As I write, the nineteenth iteration of the Taipei Film Festival winds to a close in three cinemas across the city. By and large the festival is an “international” affair, with omnipresent advertisements promising films from over 40 different countries, as well as a programming schedule constructed primarily around the International New Talent Competition. The festival’s diverse line-up, which clearly betrays a penchant for directorial debuts, enables active attendees to take the pulse of young filmmakers from across the globe. Highlights of the ten feature films I attended include the Indonesian musical comedy Three Sassy Sisters (2016, by Nia Dinata), the heart wrenching Macanese drama Sisterhood (2016, by Tracy Choi), a poignant, albeit stilted journey through the Moroccan Atlas, Mimosas (2016, by Oliver Laxe), and Singaporean Kirsten Tan’s Pop Aye (2017), a riotously amusing road movie shot in Thailand and co-starring an aging architect and an expressive elephant.
As such a list suggests, the festival almost exclusively features live-action fiction films, with animated works far and few between. However, tucked away within the 152-page program are two charmingly titled sessions comprised solely of domestic productions: “Animations I” and “Animations II.” Despite suffering an unsavory Monday morning time slot, the former, a screening of Kung Gen-ho’s feature A Shiung and Prince Siddhartha (2016), currently rests at number eleven on the “Audience Choice Top 20.” While I was unable to attend the film, I can only assume a very warm reception as the audience choice category encompasses all festival films, including popular retrospective and restoration screenings. For perspective, Kung’s work thus outranked the likes of Mizoguchi Kenji’s Ugetsu (1953), Hou Hsiao-hsien’s Millenium Mambo (2001), and Jia Zhangke’s The World (2004). So for those on the lookout for noteworthy animation coming out of Taiwan, this barometer, while certainly bizarre, might provide a helpful measure.
Nine short films were screened for “Animations II,” followed by a Chinese-language Q&A with four of the filmmakers. Of the selections screened, two animated shorts undoubtedly proved audience favorites: Yang Yung-shen’s Stories About Him (2017) and Chiu Shih-chieh’s Fundamental (2017). Stories About Him premiered at the festival and remains the only animated short in the Audience Choice Top 20. Yang’s masterful mixed-media approach to reconstructing conflicting accounts of a grandfather’s life feels reminiscent of John Canemaker’s Oscar-winning short The Moon and the Son: An Imagined Conversation (2005), and it is likely a shoo-in for the Taipei Golden Horse Animated Short Film Award, a category established last year. Though Yang was not present for the Q&A, Chiu was in attendance as the audience erupted in laughter throughout Fundamental, Chiu’s unrestrained take on his teenage escape from religious fundamentalism. After the screening, Chiu has described the film as deeply personal, albeit exciting to share with others.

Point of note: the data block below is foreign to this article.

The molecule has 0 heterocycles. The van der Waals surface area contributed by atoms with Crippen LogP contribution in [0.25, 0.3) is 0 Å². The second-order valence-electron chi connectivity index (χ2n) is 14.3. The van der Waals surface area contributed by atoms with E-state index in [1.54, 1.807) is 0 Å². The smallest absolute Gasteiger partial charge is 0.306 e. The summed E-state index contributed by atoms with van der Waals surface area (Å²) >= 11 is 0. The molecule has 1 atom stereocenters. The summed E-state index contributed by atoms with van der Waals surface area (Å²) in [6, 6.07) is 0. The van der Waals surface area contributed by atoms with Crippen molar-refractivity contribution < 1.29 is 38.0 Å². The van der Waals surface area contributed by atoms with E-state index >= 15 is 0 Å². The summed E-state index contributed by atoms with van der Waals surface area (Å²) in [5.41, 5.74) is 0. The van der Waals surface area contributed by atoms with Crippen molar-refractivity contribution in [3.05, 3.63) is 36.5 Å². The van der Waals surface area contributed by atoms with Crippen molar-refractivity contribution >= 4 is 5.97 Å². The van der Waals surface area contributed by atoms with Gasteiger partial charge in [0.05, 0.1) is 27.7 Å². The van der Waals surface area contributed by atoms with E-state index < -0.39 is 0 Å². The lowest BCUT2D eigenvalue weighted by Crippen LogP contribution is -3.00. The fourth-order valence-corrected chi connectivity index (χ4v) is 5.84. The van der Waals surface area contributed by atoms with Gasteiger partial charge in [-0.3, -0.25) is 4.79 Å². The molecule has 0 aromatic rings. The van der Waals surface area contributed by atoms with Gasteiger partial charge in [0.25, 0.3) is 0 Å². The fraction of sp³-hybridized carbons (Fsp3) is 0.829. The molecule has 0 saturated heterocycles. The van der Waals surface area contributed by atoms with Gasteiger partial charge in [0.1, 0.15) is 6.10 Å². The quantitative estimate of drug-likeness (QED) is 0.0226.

Also in attendance were animators Huang Yun-sian (Bart, 2016), Chiang Chu-ying and Lo Hsin (20, 2016), and Huang Liang-hsin (Long Island, 2016). Huang Yun-sian fielded difficult audience questions, as Bart – a bold stop-motion pseudo-musical nominated in 2016 for a Golden Horse – still suffers from a number of technical and narrative hiccups. Chiang and Lo, co-directors of experimental short 20, discussed their process of piecing together smaller projects to create a single short. Huang Liang-hsin remained almost as muted as her contemplative film Long Land, a hand-drawn meditation on the loneliness of a lighthouse keeper. Of the works screened without filmmakers present, the ultra-short And Then (2016), directed by CalArts BFA student Cindy Yang, stood out from the pack with its chic design and biting social commentary.
Admittedly, animated films remain downplayed at the Taipei Film Festival, and thirteen of the last seventeen Taipei Golden Horse ceremonies have been devoid of even a single nominee in the Animated Feature category. Nevertheless, the rich variety of shorts on display at the festival this year attests to a fledgling animation scene in need of more concerted scholarly attention. Such activity will find a welcoming home base at Fuzhong 15, a small theater and film library constructed by the Cultural Affairs Department of the New Taipei City Government in 2012 to support the study and appreciation of documentaries and animated films. Combined with the newly established Golden Horse category for animated shorts, and many Taiwanese animators actively sharing their work on Youtube, Vimeo, and social media (hyperlinks included throughout), scholars of animation should take note of such an increasing number of avenues for access.
Jason Cody Douglass is a graduate student in Yale’s combined PhD program in Film and Media Studies and East Asian Languages and Literatures. His review of Maureen Furniss’s A New History of Animation can be found in the summer 2017 edition of Film Quarterly. His essay on pioneering American animator Helena Smith Dayton was recently awarded honorable mention in the inaugural Society of Animation Studies Graduate Student Writing Award and is forthcoming in Animation Studies Online Journal. His current projects include a case study of Shinkai Makoto’s breakout hit Kimi no na wa (Your Name, 2016) and research on early animated Japanese television commercials.